The Semipalatinsk Test Site ("The Polygon") was the primary nuclear testing site for the Soviet Union. It's about 150 kilometres west of the town Semey (named Semipalatinsk until 2007). The place was selected in 1947 by Lavrentiy Beria, head of the Soviet atomic bomb project, who claimed the huge steppe region was totally uninhabited. It wasn't, but nobody cared. Workers from Gulag camps were brought in to build a big complex of buildings and laboratories. Here's what happened.

Now Kazakhstan, formerly Soviet Union

(via Wikimedia Commons 1 - 2)

The first Soviet atomic bomb with its chief designer Yulii Borisovich Khariton

The RDS-1 (codename: First Lightning, but the Americans called it Joe-1, in reference to Stalin) was detonated here on 29 August 1949 – without evacuating the nearby cities and villages. The Soviet Union became the second nation to successfully develop a nuclear bomb, but this project made a terrible impact on the local people.


The explosion of the Joe-1

(via Wikimedia Commons)

The Joe-4, the first thermonuclear weapon test in USSR, exploded on August 12, 1953

It detonated with a force equivalent to 400 kilotons of TNT. (1,700 TJ) It was the "layer cake" (Sloika) model: fission and fusion fuel (lithium-6 deutheride) were "layered" here, similar to the never-tested Edward Teller design.

(via Nuclear Weapon Archive)

456 tests in four decades

Between 1949 and 1989 this place saw 456 nuclear tests, including 340 underground and 116 atmospheric explosions with mushroom clouds. These were roughly the equivalent of 2500 Hiroshima atomic bombs. The Soviets conducted these tests without any regard for the effects on the local environment or the almost quarter-million inhabitants of the area.


On the picture: Russian Atomic Weapon Museum, with the Joe-4, Joe-2 and Joe-1, (left to right)

(via Nuclear Weapon Archive)

The early bombs were "dirty", so there is a really huge amount of plutonium on the fields

The big, aircraft wing-like things named "geese" and other buildings without window glass were built to measure the shockwaves of explosions.

(via Gregory Bedenko/Voxpopuli)

Atomic lakes everywhere

The biggest had a 1640 ft (500 m) diameter and 260 ft (80 m) maximum depth, formed in 1965. "That lake is void of any living creature. Fish can't live there," said local farmer Aiken Akimbekov.

(via Gregory Bedenko/Voxpopuli)


Children with genetic diseases, leukemia, infertility, and cancer are really common here. After the fall of the Soviet Union and the birth of Kazakhstan, in the Summer of 1991, the site was closed. But a tenth of the country's total population – nearly 1.5 million people – have health problems. Lots of poor people still live in the most dangerous zone in a semi-nomadic way and sell the remaining scrap metal for money. One in every 20 children in the area is born with serious deformities, and half of them can't reach the age of 60.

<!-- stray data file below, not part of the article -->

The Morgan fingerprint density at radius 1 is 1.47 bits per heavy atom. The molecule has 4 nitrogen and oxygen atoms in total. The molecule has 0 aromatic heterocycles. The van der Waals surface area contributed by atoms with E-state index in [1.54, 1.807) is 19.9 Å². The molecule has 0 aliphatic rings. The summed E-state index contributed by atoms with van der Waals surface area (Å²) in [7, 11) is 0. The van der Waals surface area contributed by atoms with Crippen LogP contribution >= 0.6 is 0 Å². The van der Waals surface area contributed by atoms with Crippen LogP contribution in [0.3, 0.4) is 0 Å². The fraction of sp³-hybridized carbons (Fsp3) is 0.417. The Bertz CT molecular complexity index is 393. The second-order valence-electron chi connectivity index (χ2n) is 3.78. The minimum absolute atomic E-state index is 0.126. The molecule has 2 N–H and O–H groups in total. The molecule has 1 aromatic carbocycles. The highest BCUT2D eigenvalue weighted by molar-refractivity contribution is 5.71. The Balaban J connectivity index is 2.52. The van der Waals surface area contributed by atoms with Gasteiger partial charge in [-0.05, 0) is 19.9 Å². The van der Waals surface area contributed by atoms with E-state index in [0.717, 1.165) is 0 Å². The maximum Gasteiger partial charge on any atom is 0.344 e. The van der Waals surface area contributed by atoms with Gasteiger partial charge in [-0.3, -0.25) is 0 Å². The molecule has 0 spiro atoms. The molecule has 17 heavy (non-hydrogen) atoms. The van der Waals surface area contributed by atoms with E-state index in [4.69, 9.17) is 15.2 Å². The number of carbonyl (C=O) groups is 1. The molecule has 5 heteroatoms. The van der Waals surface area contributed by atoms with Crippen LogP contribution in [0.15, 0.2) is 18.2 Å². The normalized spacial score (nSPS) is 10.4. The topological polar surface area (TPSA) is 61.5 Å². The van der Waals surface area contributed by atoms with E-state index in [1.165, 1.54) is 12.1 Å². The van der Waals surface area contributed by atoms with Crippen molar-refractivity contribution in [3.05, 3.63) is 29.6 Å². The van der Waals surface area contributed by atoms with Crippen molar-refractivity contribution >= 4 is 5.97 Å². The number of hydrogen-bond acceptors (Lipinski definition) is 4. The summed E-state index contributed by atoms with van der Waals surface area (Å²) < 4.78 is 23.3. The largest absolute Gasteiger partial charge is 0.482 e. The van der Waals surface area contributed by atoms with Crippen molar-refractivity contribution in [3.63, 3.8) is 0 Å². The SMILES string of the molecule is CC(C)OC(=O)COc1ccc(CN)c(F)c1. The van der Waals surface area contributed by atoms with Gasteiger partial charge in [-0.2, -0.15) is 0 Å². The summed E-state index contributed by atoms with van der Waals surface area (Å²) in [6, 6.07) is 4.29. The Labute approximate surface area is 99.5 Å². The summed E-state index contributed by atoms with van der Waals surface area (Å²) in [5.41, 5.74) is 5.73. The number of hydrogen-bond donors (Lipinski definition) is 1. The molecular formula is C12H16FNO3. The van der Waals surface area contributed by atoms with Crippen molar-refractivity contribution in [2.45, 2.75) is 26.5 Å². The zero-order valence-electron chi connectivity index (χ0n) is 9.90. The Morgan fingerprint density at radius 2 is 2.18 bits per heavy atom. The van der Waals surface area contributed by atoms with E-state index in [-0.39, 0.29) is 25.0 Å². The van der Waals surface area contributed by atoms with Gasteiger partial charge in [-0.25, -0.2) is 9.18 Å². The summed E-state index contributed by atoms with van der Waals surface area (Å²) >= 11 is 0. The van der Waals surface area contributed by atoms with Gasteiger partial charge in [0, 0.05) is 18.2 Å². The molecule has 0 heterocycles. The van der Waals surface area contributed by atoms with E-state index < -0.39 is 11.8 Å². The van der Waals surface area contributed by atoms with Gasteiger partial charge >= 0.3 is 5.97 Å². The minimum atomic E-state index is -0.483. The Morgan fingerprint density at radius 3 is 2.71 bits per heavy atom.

(via Gregory Bedenko/Voxpopuli)

The Chagan River

The drinking water from the nearest contaminated river has almost one hundred times more tritium than the recommended limit.

(via Gregory Bedenko/Voxpopuli)

"It smelt… you know, like hair. Like hair burning. The smell came back from the earth every time it rained." – said a local woman, Makysh Iskakova.

(via Ed Ou / Under A Nuclear Cloud)

"I was working in a medical institute, teaching chemistry. Almost every day, announcements on the radio at noon would say: 'Now there is going to be a test of nuclear weapons.' Everything would shake. The windows in my classroom were shattered by the shockwave from one of the blasts." — Yevdokia Matushkina

(via Ed Ou / Under A Nuclear Cloud)

"When I was blinded from the blast, my uncle took me to see the doctor and the doctor said it was my own fault that I looked at the bright light from the explosion. — Yevdokia Matushkina

(via Ed Ou / Under A Nuclear Cloud)


Most of these newborns were abandoned and left for the local orphanages in the nearest cities.

(via Ed Ou / Under A Nuclear Cloud)

Outside and inside the center of the test site, 20 years after its close, 2011

(via Gregory Bedenko/Voxpopuli)